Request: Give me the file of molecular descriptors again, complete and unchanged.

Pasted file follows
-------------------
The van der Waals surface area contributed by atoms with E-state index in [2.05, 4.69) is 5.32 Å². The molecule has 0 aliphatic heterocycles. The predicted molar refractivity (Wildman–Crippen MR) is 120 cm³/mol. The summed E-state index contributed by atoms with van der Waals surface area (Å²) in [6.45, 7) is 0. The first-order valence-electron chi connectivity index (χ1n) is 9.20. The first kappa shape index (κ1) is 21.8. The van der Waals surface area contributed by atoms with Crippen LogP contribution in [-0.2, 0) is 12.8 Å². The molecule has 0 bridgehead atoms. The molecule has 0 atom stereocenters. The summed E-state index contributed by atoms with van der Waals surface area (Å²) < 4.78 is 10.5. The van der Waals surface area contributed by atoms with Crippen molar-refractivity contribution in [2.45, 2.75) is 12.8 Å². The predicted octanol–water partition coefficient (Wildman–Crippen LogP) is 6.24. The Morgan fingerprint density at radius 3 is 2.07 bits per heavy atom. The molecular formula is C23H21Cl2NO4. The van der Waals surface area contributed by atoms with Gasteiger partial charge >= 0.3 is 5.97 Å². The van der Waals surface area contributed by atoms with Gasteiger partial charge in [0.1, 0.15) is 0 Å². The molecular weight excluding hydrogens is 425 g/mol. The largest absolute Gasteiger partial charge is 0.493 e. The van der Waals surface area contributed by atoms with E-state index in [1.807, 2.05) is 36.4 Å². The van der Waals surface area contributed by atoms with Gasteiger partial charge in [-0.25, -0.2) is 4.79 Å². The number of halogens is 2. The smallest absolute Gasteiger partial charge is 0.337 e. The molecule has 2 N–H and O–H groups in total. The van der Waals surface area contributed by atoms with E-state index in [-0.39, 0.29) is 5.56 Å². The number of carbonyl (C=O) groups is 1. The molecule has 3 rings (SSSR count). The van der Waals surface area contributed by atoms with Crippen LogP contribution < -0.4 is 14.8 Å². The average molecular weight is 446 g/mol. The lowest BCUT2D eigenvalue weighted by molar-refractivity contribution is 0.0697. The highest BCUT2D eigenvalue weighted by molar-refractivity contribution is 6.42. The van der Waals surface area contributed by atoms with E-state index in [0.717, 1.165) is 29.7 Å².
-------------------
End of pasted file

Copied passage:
The van der Waals surface area contributed by atoms with E-state index in [2.05, 4.69) is 5.32 Å². The molecule has 0 aliphatic heterocycles. The predicted molar refractivity (Wildman–Crippen MR) is 120 cm³/mol. The summed E-state index contributed by atoms with van der Waals surface area (Å²) in [6.45, 7) is 0. The first-order valence-electron chi connectivity index (χ1n) is 9.20. The first kappa shape index (κ1) is 21.8. The van der Waals surface area contributed by atoms with Crippen LogP contribution in [-0.2, 0) is 12.8 Å². The molecule has 0 bridgehead atoms. The molecule has 0 atom stereocenters. The summed E-state index contributed by atoms with van der Waals surface area (Å²) < 4.78 is 10.5. The van der Waals surface area contributed by atoms with Crippen molar-refractivity contribution in [2.45, 2.75) is 12.8 Å². The predicted octanol–water partition coefficient (Wildman–Crippen LogP) is 6.24. The Morgan fingerprint density at radius 3 is 2.07 bits per heavy atom. The molecular formula is C23H21Cl2NO4. The van der Waals surface area contributed by atoms with Gasteiger partial charge >= 0.3 is 5.97 Å². The van der Waals surface area contributed by atoms with Gasteiger partial charge in [0.1, 0.15) is 0 Å². The molecular weight excluding hydrogens is 425 g/mol. The largest absolute Gasteiger partial charge is 0.493 e. The van der Waals surface area contributed by atoms with E-state index in [1.807, 2.05) is 36.4 Å². The van der Waals surface area contributed by atoms with Gasteiger partial charge in [-0.25, -0.2) is 4.79 Å². The number of halogens is 2. The smallest absolute Gasteiger partial charge is 0.337 e. The molecule has 2 N–H and O–H groups in total. The van der Waals surface area contributed by atoms with E-state index in [-0.39, 0.29) is 5.56 Å². The number of carbonyl (C=O) groups is 1. The molecule has 3 rings (SSSR count). The van der Waals surface area contributed by atoms with Crippen LogP contribution < -0.4 is 14.8 Å². The average molecular weight is 446 g/mol. The lowest BCUT2D eigenvalue weighted by molar-refractivity contribution is 0.0697. The highest BCUT2D eigenvalue weighted by molar-refractivity contribution is 6.42. The van der Waals surface area contributed by atoms with E-state index in [0.717, 1.165) is 29.7 Å².